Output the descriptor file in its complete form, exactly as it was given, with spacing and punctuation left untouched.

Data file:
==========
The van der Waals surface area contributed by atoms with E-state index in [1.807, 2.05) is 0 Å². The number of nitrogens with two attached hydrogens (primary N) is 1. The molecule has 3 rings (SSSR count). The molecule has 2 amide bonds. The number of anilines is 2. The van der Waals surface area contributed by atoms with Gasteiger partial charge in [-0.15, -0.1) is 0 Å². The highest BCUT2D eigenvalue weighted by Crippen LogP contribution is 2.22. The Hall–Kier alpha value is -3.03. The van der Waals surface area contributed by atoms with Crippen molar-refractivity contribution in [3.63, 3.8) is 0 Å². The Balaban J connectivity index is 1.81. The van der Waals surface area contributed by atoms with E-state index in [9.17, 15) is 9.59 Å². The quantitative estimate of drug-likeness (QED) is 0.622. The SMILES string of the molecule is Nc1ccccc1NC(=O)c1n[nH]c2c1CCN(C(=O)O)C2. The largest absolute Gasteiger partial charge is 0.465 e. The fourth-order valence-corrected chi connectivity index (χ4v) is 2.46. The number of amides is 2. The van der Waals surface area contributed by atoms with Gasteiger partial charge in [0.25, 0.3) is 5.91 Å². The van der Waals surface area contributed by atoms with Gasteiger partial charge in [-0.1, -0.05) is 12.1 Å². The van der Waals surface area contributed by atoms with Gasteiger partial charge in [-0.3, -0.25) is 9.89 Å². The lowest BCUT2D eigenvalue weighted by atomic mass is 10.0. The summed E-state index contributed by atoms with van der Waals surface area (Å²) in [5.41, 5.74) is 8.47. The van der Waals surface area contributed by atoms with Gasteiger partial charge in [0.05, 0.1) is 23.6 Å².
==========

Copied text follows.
The van der Waals surface area contributed by atoms with E-state index in [1.807, 2.05) is 0 Å². The number of nitrogens with two attached hydrogens (primary N) is 1. The molecule has 3 rings (SSSR count). The molecule has 2 amide bonds. The number of anilines is 2. The van der Waals surface area contributed by atoms with Gasteiger partial charge in [-0.15, -0.1) is 0 Å². The highest BCUT2D eigenvalue weighted by Crippen LogP contribution is 2.22. The Hall–Kier alpha value is -3.03. The van der Waals surface area contributed by atoms with Crippen molar-refractivity contribution in [3.63, 3.8) is 0 Å². The Balaban J connectivity index is 1.81. The van der Waals surface area contributed by atoms with E-state index in [9.17, 15) is 9.59 Å². The quantitative estimate of drug-likeness (QED) is 0.622. The SMILES string of the molecule is Nc1ccccc1NC(=O)c1n[nH]c2c1CCN(C(=O)O)C2. The largest absolute Gasteiger partial charge is 0.465 e. The fourth-order valence-corrected chi connectivity index (χ4v) is 2.46. The number of amides is 2. The van der Waals surface area contributed by atoms with Gasteiger partial charge in [0.25, 0.3) is 5.91 Å². The van der Waals surface area contributed by atoms with Gasteiger partial charge in [-0.1, -0.05) is 12.1 Å². The van der Waals surface area contributed by atoms with Gasteiger partial charge in [-0.3, -0.25) is 9.89 Å². The lowest BCUT2D eigenvalue weighted by atomic mass is 10.0. The summed E-state index contributed by atoms with van der Waals surface area (Å²) in [5.41, 5.74) is 8.47. The van der Waals surface area contributed by atoms with Gasteiger partial charge in [0.05, 0.1) is 23.6 Å².